Statement of Senator Jon S. Corzine
On the Corzine Services Amendment

May 23, 2001

M. President, this amendment stands for the simple proposition that trade
agreements should not be used to privatize important public services.
Specifically, the amendment would establish as a principal negotiating
objective that trade agreements should not include a commitment by the
United States to privatize significant public services such as national
security, Social Security, public health and safety, and education.

M. President, before I discuss the substance of my amendment, let me say
that I agree with the sponsors of the underlying bill that we should seek
ways to expand trade in services. The American service sector is an
increasingly important part of our economy, and it already is an
increasingly important part of our involvement in the international economy.
In my view, we need to foster and promote that growth, which promises great
long-term benefits to American service businesses and the millions of
Americans they employ. That means we should be looking for ways to open up
foreign markets to American service providers, and we should make that an
important objective of American trade negotiators.

Having said that, M. President, while there are many potential benefits to
forging trade agreements designed to increase trade in services, there also
are risks. And one risk is that such agreements will be misused, either
directly or through their implementation.

My amendment is designed to reduce the risk that such trade agreements will
be misused in one particular way: the risk that they will commit the United
States to privatizing key public services.

M. President, some of my colleagues probably would be surprised that such a
risk even exists. After all, trade agreements are supposed to be about
promoting economic activity. They're not designed to overrule democratic
decisions about the provision of essential public services.

Yet trade agreements can do just that. And there's ample reason to be
concerned that the privatization of significant public services could well
be on the table in future negotiations.

In fact, right now, negotiators already are well underway in the process of
establishing new agreements with respect to trade in services. These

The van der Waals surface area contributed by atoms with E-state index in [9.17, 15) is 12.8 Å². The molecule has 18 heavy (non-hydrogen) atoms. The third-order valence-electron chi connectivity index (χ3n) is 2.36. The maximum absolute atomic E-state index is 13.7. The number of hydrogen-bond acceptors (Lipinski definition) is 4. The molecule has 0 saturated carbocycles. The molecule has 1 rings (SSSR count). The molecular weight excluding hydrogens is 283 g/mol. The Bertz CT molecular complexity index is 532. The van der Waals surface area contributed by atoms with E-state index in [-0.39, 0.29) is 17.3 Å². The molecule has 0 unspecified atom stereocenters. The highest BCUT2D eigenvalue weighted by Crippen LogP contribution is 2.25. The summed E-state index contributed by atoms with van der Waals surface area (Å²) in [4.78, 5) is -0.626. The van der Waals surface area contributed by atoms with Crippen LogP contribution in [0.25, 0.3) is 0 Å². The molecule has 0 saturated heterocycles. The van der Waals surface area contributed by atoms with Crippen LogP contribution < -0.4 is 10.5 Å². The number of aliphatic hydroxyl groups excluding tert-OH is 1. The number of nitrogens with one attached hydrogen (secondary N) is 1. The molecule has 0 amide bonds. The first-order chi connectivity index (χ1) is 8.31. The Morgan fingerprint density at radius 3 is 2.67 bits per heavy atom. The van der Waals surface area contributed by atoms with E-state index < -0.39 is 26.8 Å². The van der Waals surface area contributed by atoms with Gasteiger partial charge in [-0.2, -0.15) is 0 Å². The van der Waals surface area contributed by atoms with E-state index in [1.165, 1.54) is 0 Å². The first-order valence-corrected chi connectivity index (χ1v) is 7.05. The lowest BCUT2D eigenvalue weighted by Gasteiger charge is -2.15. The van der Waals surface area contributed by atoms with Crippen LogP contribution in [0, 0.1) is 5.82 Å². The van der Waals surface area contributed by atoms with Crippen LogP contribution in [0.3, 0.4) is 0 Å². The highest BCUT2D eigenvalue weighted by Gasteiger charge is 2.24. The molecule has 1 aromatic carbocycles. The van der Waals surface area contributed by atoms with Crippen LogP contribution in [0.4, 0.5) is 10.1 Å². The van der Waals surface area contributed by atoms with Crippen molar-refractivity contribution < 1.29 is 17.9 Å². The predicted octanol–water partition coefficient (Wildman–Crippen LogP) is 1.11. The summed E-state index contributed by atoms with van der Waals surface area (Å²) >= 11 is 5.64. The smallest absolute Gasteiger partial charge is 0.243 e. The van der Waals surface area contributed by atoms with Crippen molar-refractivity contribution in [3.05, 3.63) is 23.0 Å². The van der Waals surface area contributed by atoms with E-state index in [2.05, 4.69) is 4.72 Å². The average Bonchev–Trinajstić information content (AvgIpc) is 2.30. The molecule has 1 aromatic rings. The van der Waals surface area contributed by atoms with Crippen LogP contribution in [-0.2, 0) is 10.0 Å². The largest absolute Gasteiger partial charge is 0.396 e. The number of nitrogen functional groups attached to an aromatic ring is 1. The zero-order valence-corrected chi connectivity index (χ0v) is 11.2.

negotiations may well lead to agreements under which services traditionally
administered by federal, state and local governments would be on the
chopping block. Under such agreements, foreign investors might be able to
challenge public policies that provide certain services through government
entities. Such foreign interests could argue that these policies
discriminate against them, and represent an unlawful trade barrier. In
fact, some international agreements already are being interpreted that way,
and others are being designed for that purpose.

Consider what's happening now in bilateral negotiations between the United
States and Chile.

In 1981, Chile decided to privatize its public pension system – that is, its
equivalent of Social Security. Under the privatized system, Chilean workers
now are required to invest their pension dollars with private financial

Unfortunately, M. President, Chile's experience with the privatization of
Social Security has, in many respects, proved problematic. Many Chilean
workers have seen the value of their investments collapse. And many Chilean
political leaders now believe that the only way to protect the retirement
security of Chilean families is to return to the earlier public system based
on guaranteed benefits.

Yet, M. President, US negotiators now are pressuring Chile to keep their
retirement system privatized. As a result, the financial security of
Chilean retirees may depend on international negotiations rather than the
needs and wishes of the Chilean people.

M. President, think about that for a moment. And consider how Americans
would feel if the roles of the two countries were reversed.

What if foreign interests were demanding that the US open up our Social
Security system to foreign financial firms? Imagine that Chilean, or
Russian, or German negotiators argued that it was a restraint of trade for
Social Security to limit its investments to government securities, rather
than opening up the system to privatized accounts administered by foreign
financial companies?

Now, M. President, I speak as one who strongly opposes privatizing Social
Security because it would lead to deep cuts in guaranteed benefits, and
reduce the financial security of America's seniors. But I think most
Americans --regardless of their view on privatization -- would be outraged at
the suggestion that foreigners could dictate the future of our Social
Security system. The future of Social Security is too important to be
decided by anyone other than Americans.

But, M. President, Social Security is not the only area that concerns me.
To take another, less dramatic example, the European Union has now proposed
that the U.S. make new commitments under the General Agreement on Trade in
Services to allow foreign firms to gain greater access to the US water
services market.

M. President, municipalities across the US have long felt that the provision
of water services is an important governmental responsibility. Although
some localities in New Jersey have handed over administration of water
services to private companies, others have maintained governmental control
in order to ensure high water quality and universal access.

M. President, should municipalities privatize their water supplies? I'm
not sure. But one thing I am sure about is that these decisions should be